Editor’s Letter - March 2007

Column / by Adam Bly /

Seed editor-in-chief Adam Bly on truth in science.

The pursuit of truth is variously infuriating, exhilarating, amusing, foolish, humbling, noble, emboldening, silly, heroic, even superhuman. Its very existence is debated, and we can safely assume always will be.

We are living in a moment where our traditional sources of truth—legacy news outlets, heads of state, community leaders, etc.—have diminished in standing. Our collective cynicism, mirrored in our media through satire and irony, has helped expose an assault on reason and the often corrupt machinations of politics. And we’re left having shifted the power equation but desperately lacking new ideas to fill the void that we have revealed. So now what? We are urgently in need of rational thought. We crave truth.

Where does science fit in this pursuit? On one hand, its generally perceived distance from culture affords it an uncompromised sterility that engenders trust. Bring a scientist to testify with DNA in hand, and the case is sealed. On the other hand, this conception causes us (well, not us) to see science as a tool of reduction, practiced by an elite few in a foreign language, incapable of reaching the elusive, romantic notions of truth we crave. This is an area where science can learn much from the arts. Science is our way to move forward as a society, but only by addressing this relationship with truth will we actually do so.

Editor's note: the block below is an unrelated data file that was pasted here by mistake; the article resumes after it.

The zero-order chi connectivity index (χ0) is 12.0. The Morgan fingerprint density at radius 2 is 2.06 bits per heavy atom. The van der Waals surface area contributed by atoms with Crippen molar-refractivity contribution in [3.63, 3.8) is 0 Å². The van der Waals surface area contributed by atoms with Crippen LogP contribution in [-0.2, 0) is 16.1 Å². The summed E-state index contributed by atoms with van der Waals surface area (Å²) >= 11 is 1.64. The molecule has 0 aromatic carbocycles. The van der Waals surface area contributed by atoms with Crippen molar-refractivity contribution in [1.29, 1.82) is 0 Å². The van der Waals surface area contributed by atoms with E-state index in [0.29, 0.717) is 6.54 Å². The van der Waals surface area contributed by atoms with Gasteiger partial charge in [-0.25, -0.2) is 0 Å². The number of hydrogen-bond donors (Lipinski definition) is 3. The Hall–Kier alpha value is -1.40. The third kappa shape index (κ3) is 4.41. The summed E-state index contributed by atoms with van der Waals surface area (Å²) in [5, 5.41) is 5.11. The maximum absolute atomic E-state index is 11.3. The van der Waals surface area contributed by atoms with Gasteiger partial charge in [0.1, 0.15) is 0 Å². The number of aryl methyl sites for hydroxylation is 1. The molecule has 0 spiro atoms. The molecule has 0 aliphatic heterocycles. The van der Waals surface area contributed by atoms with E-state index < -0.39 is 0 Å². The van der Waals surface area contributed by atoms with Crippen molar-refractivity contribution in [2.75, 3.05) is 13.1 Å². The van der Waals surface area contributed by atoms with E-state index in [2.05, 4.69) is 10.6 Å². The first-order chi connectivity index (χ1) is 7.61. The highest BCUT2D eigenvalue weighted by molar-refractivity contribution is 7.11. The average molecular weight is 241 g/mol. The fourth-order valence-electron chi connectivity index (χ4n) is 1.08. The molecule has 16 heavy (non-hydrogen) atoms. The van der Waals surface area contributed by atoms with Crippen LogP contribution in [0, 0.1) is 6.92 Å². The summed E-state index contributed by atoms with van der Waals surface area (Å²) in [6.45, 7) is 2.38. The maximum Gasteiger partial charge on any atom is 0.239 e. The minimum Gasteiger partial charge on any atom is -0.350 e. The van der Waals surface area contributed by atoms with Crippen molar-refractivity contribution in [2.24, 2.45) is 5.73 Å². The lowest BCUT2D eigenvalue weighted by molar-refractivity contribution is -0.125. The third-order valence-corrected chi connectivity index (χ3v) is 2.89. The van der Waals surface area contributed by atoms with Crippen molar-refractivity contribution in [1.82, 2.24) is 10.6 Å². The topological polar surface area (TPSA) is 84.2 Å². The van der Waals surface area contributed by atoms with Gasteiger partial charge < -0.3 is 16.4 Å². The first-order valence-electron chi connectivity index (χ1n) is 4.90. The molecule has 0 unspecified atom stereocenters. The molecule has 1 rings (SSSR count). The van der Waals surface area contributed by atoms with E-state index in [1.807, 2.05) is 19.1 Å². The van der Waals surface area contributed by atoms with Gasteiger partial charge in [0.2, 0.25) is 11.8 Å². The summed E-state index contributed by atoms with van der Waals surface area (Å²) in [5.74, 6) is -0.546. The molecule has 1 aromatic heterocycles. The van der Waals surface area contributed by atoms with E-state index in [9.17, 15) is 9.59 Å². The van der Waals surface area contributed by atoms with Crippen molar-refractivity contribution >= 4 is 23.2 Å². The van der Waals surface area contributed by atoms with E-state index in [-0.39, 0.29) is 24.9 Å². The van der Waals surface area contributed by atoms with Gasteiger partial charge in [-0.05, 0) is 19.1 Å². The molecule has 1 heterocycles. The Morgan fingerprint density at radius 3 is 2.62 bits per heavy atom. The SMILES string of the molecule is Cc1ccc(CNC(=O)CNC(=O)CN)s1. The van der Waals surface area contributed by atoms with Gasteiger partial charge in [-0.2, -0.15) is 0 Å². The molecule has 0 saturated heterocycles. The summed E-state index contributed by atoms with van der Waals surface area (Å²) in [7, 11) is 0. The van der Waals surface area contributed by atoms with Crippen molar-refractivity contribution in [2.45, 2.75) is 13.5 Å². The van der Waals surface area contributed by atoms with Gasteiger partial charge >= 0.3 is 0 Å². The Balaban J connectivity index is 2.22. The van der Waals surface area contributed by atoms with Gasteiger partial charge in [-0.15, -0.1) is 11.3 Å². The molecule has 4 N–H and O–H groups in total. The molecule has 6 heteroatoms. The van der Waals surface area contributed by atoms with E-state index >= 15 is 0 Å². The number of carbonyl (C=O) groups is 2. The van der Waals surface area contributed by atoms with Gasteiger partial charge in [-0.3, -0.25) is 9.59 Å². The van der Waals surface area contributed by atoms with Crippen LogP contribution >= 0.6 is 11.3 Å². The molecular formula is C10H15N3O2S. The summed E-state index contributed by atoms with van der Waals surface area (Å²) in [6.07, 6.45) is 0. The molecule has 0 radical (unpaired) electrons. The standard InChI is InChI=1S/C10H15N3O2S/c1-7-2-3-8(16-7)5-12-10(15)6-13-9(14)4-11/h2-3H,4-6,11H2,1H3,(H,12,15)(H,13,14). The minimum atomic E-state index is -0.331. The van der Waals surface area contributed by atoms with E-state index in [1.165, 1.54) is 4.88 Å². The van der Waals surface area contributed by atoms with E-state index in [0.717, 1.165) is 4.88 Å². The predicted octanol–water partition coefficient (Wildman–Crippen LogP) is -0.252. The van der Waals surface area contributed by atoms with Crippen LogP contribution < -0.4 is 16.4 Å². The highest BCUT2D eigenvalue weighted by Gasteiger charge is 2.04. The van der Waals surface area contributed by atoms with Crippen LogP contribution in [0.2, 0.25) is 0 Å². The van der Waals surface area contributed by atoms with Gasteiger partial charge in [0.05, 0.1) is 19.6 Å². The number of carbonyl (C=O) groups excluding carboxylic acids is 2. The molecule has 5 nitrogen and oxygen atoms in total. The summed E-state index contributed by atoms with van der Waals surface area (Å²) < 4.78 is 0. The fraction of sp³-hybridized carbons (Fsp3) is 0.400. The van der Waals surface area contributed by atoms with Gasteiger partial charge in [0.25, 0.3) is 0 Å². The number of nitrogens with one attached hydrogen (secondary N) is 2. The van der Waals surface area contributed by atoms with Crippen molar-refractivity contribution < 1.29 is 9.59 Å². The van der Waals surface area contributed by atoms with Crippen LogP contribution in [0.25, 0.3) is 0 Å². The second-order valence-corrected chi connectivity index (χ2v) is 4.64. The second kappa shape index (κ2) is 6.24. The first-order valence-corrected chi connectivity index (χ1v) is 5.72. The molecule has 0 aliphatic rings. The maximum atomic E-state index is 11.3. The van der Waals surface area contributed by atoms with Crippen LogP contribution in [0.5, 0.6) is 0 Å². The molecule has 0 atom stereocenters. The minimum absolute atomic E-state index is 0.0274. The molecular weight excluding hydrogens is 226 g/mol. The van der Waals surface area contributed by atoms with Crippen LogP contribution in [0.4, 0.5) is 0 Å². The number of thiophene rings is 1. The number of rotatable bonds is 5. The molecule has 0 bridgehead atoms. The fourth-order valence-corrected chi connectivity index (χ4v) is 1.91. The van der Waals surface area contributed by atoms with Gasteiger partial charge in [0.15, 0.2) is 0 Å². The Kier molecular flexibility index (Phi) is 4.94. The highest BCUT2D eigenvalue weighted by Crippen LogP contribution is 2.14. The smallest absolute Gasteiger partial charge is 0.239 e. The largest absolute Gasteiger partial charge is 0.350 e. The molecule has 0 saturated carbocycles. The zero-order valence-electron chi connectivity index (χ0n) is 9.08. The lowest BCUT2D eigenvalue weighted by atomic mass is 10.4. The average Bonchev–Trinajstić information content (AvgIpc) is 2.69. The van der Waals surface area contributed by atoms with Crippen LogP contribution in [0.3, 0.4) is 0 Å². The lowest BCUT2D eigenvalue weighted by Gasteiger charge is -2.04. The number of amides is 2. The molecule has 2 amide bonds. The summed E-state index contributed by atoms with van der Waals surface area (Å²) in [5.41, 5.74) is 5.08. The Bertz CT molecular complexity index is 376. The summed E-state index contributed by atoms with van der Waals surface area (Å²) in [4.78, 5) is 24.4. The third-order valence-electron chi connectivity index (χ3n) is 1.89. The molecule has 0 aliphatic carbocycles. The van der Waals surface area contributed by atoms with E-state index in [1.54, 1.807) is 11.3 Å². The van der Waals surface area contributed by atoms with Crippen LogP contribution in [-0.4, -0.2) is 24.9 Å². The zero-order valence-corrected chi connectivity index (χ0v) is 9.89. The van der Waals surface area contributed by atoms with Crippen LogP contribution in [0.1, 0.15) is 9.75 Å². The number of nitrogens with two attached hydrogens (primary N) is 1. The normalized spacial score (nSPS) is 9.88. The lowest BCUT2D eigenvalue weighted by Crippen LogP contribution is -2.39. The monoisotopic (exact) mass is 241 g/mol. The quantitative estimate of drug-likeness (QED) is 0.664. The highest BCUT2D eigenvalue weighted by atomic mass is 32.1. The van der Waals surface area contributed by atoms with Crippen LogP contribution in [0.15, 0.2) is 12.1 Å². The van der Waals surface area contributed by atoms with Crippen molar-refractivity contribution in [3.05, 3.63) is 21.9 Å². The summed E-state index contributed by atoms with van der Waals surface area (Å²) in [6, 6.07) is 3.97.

It seemed to us that a good place to start was by considering the very idea of truth itself. What is truth? What does science have to do with it? Why does truth matter (p. 60)? What happens when our pursuit of the truth outpaces our capacity to gather the facts? The movement towards scientific simulations is gaining pace, and we examine the power and consequence of this emerging science (p. 48). In our endeavor to identify truth we look for elegance. But why, in science, does beauty matter so much? Janna Levin and Jonathan Lethem tackle this one in the Seed Salon (p. 41). Considering that truth requires a mind capable of knowing itself, we invited Douglas Hofstadter (author of Gödel, Escher, Bach) to lay out his new ideas about consciousness and what it means to be human (p. 68). And as science recaptures the attention and imagination of world leaders, even in the U.S., Chris Mooney presents a five-point plan for how the new Democratic-led Congress can promote rational inquiry and informed decision making (p. 22). We also profile six truth-seekers as part of our ongoing Revolutionary Minds series (p. 73).

Despite the countless uncertainties surrounding our cover subject this issue, we can say one thing for certain: The truth is a wonderfully complicated thing.

Originally published April 30, 2007

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